Businesses ancillary to guns often get a shot in the arm from political efforts to clamp down on Second Amendment rights.
Representatives of businesses related to the firearms industry say that government attempts to put the brakes on firearms commerce could be having the opposite effect. At least one of them said the reason is that people will always protect themselves.
Even with the June 2022 implementation of the Biden Administration’s Bipartisan Safer Communities Act (BSCA), the Bureau of Alcohol, Tobacco, Firearms, and Explosives zero-tolerance policies for federal firearms license holders, and increasingly strict state gun laws, there are strong indications that the firearms industry is growing.
According to the annual report, the industry’s economic impact grew by 322 percent from $19.1 billion in 2008 to $80.7 billion in 2022.
Business representatives gathered in Las Vegas, Nevada, Jan. 23-26 for NSSF’s annual Shooting, Hunting, Outdoors Trade (SHOT) Show confirmed the report for the most part.
Scott Kempel is the operations manager for Forster Products, which is based in Lanark, Illinois.
He said the state and federal crackdown on Second Amendment rights had impacted his business.
“It certainly has, I mean, in some ways, probably the opposite of what they like,” Mr. Kempel told The Epoch Times.
Forster Products makes and sells ammunition reloading equipment and supplies and gunsmithing tools.
Mr. Kempel said part of his responsibility is to keep abreast of new laws and regulations so his company can provide the tools his customers need to work within the law.
For example, he said that as Illinois banned certain types of semi-automatic rifles, so-called “assault weapons,” this increased the demand for gunsmiths to legally alter rifles to comply with the law. This requires a tool called a “headspace gauge.”
“People are wanting to be more prepared and have the ability to switch barrels out. So, then we sell more headspace gauges,” Mr. Kempel told The Epoch Times.
According to Mr. Kempel and others, a primary motivator among consumers is the concern that a product that is legal today might be banned tomorrow.
Items, like guns, purchased before a law becomes effective are often “grandfathered,” considered legal under the new law. So, there may be a rush to buy the item before it becomes illegal.
President Joe Biden has publicly boasted about issuing more gun control executive orders than any other president. He has established the first-ever White House Office of Gun Violence Prevention, staffed with veterans of the gun control movement.
Vice President Kamala Harris has been placed in charge of pushing the administration’s gun safety program. This includes opening gun violence prevention offices in governor’s offices around the country. Some states have been receptive to the program.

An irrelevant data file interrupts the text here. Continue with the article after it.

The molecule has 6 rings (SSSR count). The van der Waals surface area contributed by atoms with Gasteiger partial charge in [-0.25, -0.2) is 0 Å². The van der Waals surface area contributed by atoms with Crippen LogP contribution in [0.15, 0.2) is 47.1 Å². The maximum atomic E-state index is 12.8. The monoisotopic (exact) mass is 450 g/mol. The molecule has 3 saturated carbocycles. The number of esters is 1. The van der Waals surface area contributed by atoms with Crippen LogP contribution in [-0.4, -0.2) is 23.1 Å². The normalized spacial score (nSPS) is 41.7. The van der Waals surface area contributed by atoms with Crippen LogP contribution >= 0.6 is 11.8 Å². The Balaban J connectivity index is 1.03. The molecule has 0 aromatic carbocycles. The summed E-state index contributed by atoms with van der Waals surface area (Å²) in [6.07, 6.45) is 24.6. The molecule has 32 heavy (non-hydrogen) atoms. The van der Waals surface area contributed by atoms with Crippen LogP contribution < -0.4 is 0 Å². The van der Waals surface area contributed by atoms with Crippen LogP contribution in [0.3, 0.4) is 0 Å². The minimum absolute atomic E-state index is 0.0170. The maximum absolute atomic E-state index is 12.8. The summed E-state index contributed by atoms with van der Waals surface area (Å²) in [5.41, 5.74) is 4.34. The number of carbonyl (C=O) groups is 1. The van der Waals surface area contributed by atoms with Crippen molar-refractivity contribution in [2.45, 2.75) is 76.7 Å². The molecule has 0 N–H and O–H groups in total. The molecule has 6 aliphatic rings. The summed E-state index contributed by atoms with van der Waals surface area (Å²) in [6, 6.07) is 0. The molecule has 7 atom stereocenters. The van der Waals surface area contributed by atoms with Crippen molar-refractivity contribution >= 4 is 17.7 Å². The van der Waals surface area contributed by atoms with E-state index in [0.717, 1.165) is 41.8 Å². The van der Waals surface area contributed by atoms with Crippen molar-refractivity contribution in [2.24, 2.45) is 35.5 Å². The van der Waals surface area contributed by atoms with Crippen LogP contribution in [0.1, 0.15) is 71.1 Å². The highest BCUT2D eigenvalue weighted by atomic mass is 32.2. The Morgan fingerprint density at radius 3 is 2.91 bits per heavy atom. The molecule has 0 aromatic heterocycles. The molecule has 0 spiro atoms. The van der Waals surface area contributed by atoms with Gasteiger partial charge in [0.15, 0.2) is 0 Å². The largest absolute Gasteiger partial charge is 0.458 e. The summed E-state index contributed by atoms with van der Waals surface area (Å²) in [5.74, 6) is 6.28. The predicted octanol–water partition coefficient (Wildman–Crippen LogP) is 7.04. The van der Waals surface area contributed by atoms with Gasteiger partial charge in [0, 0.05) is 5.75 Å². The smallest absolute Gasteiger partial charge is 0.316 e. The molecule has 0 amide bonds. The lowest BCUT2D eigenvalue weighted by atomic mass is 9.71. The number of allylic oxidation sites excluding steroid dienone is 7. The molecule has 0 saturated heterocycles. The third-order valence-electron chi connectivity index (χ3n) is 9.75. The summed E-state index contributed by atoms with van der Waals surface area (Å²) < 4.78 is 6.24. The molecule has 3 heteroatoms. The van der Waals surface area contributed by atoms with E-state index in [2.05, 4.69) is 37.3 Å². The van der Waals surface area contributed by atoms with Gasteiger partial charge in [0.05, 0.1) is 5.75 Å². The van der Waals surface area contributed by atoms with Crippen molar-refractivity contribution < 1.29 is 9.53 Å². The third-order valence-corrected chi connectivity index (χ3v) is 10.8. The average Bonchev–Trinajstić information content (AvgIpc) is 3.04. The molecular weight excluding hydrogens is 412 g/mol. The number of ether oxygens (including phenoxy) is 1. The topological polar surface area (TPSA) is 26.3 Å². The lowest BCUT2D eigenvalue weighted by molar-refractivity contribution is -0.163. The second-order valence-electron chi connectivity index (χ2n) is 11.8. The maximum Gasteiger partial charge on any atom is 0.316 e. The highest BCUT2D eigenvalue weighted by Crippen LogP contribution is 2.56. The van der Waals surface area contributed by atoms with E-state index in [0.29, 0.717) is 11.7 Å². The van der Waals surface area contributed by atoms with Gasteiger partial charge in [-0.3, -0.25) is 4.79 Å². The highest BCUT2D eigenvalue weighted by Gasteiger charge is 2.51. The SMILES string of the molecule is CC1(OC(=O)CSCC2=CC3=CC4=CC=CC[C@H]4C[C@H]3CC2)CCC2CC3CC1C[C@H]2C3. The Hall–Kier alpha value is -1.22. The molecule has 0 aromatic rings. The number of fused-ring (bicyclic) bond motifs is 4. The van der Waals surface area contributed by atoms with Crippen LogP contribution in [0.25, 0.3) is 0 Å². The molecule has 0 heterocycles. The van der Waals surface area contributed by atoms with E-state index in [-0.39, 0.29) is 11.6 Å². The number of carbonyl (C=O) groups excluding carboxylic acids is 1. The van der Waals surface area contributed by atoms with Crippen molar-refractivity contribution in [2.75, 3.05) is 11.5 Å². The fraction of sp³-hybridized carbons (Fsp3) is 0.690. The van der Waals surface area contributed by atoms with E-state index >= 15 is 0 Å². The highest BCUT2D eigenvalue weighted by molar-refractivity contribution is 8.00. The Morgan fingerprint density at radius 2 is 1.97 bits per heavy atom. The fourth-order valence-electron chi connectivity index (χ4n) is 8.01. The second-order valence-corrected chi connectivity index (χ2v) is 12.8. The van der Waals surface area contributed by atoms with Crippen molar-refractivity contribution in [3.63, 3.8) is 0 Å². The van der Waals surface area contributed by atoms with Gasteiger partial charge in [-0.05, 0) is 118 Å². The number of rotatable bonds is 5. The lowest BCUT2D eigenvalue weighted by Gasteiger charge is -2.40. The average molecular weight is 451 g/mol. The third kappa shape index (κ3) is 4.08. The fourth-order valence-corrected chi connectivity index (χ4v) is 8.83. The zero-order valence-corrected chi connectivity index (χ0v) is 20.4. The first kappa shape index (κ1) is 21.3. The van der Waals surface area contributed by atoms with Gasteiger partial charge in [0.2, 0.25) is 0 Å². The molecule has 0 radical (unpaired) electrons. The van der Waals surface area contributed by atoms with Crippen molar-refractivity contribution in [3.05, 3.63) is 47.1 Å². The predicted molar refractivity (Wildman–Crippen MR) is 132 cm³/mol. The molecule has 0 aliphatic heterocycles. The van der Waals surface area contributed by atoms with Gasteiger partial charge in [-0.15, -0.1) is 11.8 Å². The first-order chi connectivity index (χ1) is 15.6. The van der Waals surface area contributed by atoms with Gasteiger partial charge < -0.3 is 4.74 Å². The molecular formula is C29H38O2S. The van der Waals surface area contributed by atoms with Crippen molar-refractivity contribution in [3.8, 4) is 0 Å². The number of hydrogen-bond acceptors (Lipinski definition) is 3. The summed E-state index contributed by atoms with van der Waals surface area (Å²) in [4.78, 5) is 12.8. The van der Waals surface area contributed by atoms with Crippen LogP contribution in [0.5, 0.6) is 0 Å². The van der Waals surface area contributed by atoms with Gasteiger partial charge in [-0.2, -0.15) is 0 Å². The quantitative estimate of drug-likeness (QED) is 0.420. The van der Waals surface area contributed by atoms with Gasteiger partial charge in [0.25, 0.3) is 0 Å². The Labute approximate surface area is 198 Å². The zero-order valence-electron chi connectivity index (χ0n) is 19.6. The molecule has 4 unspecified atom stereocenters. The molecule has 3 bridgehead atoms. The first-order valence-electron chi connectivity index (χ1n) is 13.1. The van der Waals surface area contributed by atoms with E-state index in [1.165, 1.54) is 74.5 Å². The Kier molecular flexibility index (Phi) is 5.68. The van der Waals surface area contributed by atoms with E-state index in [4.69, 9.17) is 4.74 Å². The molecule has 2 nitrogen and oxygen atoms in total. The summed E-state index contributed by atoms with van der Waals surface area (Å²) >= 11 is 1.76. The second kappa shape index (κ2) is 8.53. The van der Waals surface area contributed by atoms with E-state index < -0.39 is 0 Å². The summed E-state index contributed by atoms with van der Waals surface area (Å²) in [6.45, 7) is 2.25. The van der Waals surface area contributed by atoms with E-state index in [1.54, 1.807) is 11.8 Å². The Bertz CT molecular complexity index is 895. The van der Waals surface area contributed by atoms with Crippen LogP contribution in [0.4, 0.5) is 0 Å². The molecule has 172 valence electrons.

California has passed historic gun control measures along with New York and Illinois. The Massachusetts Senate just passed one of the most comprehensive gun control measures in the country.
The leader of a long-time manufacturer of gun accessories and products said such actions are almost always good for his business.
The vice president’s office did not respond to an email seeking comment for this story.
Patrick Hogue is the CEO of Hogue Inc., which was started in 1968 by Mr. Hogue’s father, Guy Hogue. The company makes synthetic grips for pistols and stocks for rifles. It also features a line of knives and gun accessories.
Mr. Hogue said that fear is often a driver of consumer behavior. He said this has mainly been true when gun-control advocates are in power.
He said he is not surprised that Biden administration policies may be partially responsible for any uptick in business.
“Definitely the administration and the liberal agenda that always has tended to infringe and reduce our firearms privileges,” Mr. Hogue told The Epoch Times. “That causes fear, and it causes people to stock up now, you know, for the fear of not being able to buy it later.”
Alan Moloney, vice president of sales and marketing for the Dade City, Florida-based Clenzoil, said it wasn’t Biden administration firearms policies that impacted his business.
Clenzoil provides petroleum-based cleaning and lubricating products for firearms. Mr. Moloney said he is familiar with the fear-driven buying that can happen. But he said that hasn’t been as much of an issue for Clenzoil,
“What we’ve noticed is when they ever you mentioned anything gun related or gun regulation wise, it usually boosts sales because it puts people in a frenzy to go and go and buy, which you saw that a lot through the COVID days,” Mr. Moloney told The Epoch Times.
He said President Biden’s economic and energy policies have impacted his business more than the Second Amendment regulations. For 10 years, Clenzoil held its price level, but that changed.
“We had our first price increase two years ago because of the price of oil. Our product is petroleum-based. Just moving it from place A to place B has increased. That’s where I think we feel it the most, just like most people in their pocketbooks,” he said.
All the representatives said they are watching the current presidential campaign closely. They know the impact politics can have on their businesses.
Mr. Hogue said the most important thing is that people vote, stay involved, and protect their rights. When it comes to business, he said he is not as concerned.
“When it comes to defense and protection, people generally find that dollar in their pocket,” he said.